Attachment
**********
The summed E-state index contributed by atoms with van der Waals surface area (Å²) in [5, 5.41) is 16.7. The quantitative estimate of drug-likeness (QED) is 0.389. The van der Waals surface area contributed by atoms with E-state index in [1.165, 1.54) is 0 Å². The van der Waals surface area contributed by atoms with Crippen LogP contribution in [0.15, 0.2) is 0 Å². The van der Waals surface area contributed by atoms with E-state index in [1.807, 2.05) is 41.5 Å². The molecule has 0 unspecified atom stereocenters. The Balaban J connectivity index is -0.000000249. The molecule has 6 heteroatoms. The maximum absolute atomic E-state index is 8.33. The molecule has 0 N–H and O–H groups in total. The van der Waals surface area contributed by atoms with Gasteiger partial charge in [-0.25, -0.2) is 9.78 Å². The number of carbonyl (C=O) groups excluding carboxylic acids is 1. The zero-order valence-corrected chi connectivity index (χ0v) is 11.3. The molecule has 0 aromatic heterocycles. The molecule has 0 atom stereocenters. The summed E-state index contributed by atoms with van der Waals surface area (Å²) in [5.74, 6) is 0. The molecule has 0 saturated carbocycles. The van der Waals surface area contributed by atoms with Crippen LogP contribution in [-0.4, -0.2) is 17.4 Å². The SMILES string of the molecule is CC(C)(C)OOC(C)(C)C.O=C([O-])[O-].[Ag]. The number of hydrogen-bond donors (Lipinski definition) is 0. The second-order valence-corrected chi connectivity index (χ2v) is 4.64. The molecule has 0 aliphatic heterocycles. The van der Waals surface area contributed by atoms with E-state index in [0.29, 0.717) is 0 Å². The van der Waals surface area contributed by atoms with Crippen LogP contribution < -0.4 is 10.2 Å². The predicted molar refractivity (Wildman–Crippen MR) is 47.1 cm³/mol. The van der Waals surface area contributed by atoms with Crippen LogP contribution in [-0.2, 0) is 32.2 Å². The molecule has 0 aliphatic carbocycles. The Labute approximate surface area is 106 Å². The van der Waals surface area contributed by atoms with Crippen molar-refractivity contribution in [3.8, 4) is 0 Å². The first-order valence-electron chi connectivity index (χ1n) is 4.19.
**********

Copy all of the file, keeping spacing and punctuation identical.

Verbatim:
The summed E-state index contributed by atoms with van der Waals surface area (Å²) in [5, 5.41) is 16.7. The quantitative estimate of drug-likeness (QED) is 0.389. The van der Waals surface area contributed by atoms with E-state index in [1.165, 1.54) is 0 Å². The van der Waals surface area contributed by atoms with Crippen LogP contribution in [0.15, 0.2) is 0 Å². The van der Waals surface area contributed by atoms with E-state index in [1.807, 2.05) is 41.5 Å². The molecule has 0 unspecified atom stereocenters. The Balaban J connectivity index is -0.000000249. The molecule has 6 heteroatoms. The maximum absolute atomic E-state index is 8.33. The molecule has 0 N–H and O–H groups in total. The van der Waals surface area contributed by atoms with Gasteiger partial charge in [-0.25, -0.2) is 9.78 Å². The number of carbonyl (C=O) groups excluding carboxylic acids is 1. The zero-order valence-corrected chi connectivity index (χ0v) is 11.3. The molecule has 0 aromatic heterocycles. The molecule has 0 atom stereocenters. The summed E-state index contributed by atoms with van der Waals surface area (Å²) in [5.74, 6) is 0. The molecule has 0 saturated carbocycles. The van der Waals surface area contributed by atoms with Crippen LogP contribution in [-0.4, -0.2) is 17.4 Å². The SMILES string of the molecule is CC(C)(C)OOC(C)(C)C.O=C([O-])[O-].[Ag]. The number of hydrogen-bond donors (Lipinski definition) is 0. The second-order valence-corrected chi connectivity index (χ2v) is 4.64. The molecule has 0 aliphatic heterocycles. The van der Waals surface area contributed by atoms with E-state index in [0.29, 0.717) is 0 Å². The van der Waals surface area contributed by atoms with Crippen LogP contribution < -0.4 is 10.2 Å². The predicted molar refractivity (Wildman–Crippen MR) is 47.1 cm³/mol. The van der Waals surface area contributed by atoms with Crippen LogP contribution in [-0.2, 0) is 32.2 Å². The molecule has 0 aliphatic carbocycles. The Labute approximate surface area is 106 Å². The van der Waals surface area contributed by atoms with Crippen molar-refractivity contribution in [3.8, 4) is 0 Å². The first-order valence-electron chi connectivity index (χ1n) is 4.19.